The best temperature for sleep. This topic might be up for debate in your household. For that reason, this blog post is here to explain the best temperature for sleep from a scientific point of view.
According to doctors and scientists alike, the recommended temperature for sleep is between 15-20 degrees celsius (60-67 degrees fahrenheit). Obviously, the perfect temperature can vary from person to person, so that debate with your partner is still valid.
Now that we’ve got the short answer out of the way, the rest of this post will go in depth about the perfect sleeping temperature. We’ll explore why the perfect temperature for sleeping is quite low, what this does to you while you sleep, and how to maintain this temperature.
Why is The Optimal Sleep Temperature Range so Low?
A “lower” environmental sleeping temperature is optimal because it helps our bodies to reduce our core body temperature. This is a physilogical response that prepares and makes us sleep better as shown in circadian rhythm research. We don’t know for sure yet why our bodies make a drop in its core temperature at night.
For some people (depending on how sensitive you are to temperature) the recommended temperature range might seem quite low. So, in order to understand why those clever scientists say these things, it may be helpful to look at the whole picture.
Let’s start with what our bodies are up to in the evening.
Our bodies actually experience a slight dip in core temperature in the evening. Our body does this at the same time as it’s releasing melatonin into the system.
For those who don’t know, melatonin is the chemical that our brain releases to make us sleepy. Our bodies are very intelligent and know what they need, so this drop in core temperature and release of melatonin is preparing us for a restful night of sleep.
The Circadian Rhythm
This whole process is all governed by something called the circadian rhythm. Without going into too much detail, the circadian rhythm is based on the cycle of light and dark created by the rising and setting sun.
This, with a whole host of other environmental factors, is what sets your ‘body clock’. So, when your body clock knows that it’s getting close to the time to get some rest, your core temperature starts to drop slightly.
Setting the thermostat in our bedrooms to this lower setting can help send a signal to our body that it’s time to go to sleep. This may help trigger all the other events that need to happen for healthy sleep.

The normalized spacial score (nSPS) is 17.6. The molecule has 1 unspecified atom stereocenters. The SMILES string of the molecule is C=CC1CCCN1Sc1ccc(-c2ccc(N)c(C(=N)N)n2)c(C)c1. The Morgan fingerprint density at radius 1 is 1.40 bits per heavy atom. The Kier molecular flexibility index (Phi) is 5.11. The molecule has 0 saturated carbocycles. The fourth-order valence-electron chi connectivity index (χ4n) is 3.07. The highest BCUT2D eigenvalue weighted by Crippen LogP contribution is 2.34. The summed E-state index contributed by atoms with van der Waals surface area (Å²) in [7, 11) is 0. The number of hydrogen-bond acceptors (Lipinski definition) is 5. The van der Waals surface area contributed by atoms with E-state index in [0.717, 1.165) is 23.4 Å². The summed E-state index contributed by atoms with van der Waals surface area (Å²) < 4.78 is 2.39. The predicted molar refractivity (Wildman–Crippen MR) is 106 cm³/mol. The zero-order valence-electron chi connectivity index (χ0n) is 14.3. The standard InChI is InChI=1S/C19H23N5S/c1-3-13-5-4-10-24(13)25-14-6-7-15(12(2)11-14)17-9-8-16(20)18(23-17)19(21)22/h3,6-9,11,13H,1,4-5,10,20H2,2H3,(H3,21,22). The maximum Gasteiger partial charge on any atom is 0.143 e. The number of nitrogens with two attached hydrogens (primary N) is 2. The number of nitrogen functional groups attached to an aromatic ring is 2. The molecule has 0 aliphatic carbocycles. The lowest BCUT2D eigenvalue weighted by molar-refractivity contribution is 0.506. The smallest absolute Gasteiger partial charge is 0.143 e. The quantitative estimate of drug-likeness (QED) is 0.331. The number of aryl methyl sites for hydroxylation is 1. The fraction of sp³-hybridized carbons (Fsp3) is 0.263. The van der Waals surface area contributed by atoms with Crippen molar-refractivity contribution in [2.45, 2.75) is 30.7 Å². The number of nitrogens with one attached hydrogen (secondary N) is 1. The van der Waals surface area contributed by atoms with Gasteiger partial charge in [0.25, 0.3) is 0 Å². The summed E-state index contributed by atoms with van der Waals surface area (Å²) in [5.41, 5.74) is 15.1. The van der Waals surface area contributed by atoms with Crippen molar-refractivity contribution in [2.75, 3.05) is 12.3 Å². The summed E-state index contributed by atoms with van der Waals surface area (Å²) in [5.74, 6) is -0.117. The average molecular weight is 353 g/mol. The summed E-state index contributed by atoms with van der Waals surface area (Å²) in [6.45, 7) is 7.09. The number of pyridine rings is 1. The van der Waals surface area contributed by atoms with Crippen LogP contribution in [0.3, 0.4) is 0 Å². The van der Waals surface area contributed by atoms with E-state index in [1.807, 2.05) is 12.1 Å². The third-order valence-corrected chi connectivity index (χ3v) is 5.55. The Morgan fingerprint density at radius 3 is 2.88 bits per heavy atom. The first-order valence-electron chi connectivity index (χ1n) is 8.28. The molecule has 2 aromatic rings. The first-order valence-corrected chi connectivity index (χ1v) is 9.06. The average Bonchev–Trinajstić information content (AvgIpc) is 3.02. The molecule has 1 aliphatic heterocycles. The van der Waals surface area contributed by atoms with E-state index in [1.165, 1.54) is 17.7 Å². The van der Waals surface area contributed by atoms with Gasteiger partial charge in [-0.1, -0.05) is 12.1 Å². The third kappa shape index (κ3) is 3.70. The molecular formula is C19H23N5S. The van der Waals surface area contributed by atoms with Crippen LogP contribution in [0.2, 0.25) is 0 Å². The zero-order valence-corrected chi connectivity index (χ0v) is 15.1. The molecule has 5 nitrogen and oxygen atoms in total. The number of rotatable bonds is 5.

Why is it Hard to Sleep When It’s Too Hot in The Bedroom?
As anyone who has tried to sleep in a hot, stuffy bedroom will tell you, trying to sleep when it’s too hot is no fun. Especially considering the comfort and security that being covered by a blanket or duvet brings. This is near impossible in a hot and stuffy bedroom.
The obvious discomfort is the first thing we should consider. This causes us to toss and turn, sticking one foot out the bottom of the blanket. Then both feet. Then both arms. Maybe flipping the pillow over to have the cool side of the pillow on your face. This is not the best start to a good night’s sleep.
In a bedroom that is too hot, you might find yourself very tired and exhausted, but unable to sleep.
The second thing to consider is that while we go through different phases of sleep, our bodies actually stop regulating our body temperature. This means that, particularly during REM sleep, we won’t sweat or shiver in order to change our body temperature.
This can be a problem in a bedroom that is too hot. It will interrupt our sleep as we will most likely wake up and throw off the blanket or roll over. Interrupted sleep is not restorative sleep, and you will probably wake up feeling irritable and groggy.
While a warm bedroom will not have a direct effect on your health, it will have a direct effect on the quality of your sleep. And the quality of your sleep has a direct effect on your health. So make sure your bedroom is not too hot!
Your Bedroom Should Not be Too Cold Either
Similar to having a bedroom that’s too hot, having a bedroom that’s too cold is also disruptive to sleep.
If your bedroom is too cold, you might find yourself subconsciously piling blankets on top of yourself while you sleep. As we’ve already discussed, your body takes a break from regulating your temperature during certain phases of sleep.
So piling mountains of blankets on top of yourself while you sleep will most likely raise your body temperature. And because your body isn’t in the business of regulating your body temperature all night, you might wake up to adjust your body temperature manually. Things like throwing all those blankets onto the floor and taking your socks off.
This leads to interrupted sleep, which is not good for your sleep cycle.
In extreme cases, a cold bedroom can lead to more serious health concerns like hypothermia and frostbite, but I think we can assume that most people’s bedrooms are warmer than this. At least where the temperature can be controlled anyway.
How to Set Your Bedroom Temperature
To achieve the optimal 15-20 degrees celsius (60-67 degrees fahrenheit) temperature in your bedroom, the most straight forward way in a modern home would be to:
- Adjust your radiators thermostat to achieve the correct temperature.
- Adjust your air conditionings thermostat (if you have this) to achieve the correct temperature.
Now, most homes today have a heat system that is runned on radiators. So keeping a room at the correct temperature in cold climates is fairly easy. However, most homes don’t have an air conditioning system. So for those who live in a hot climate, it’s much harder to keep a cool bedroom.
With that said, you can still do some things to sleep cooler. Here are some tips:
Tips For Those Without Air Conditioning Who Lives in a Hot Climate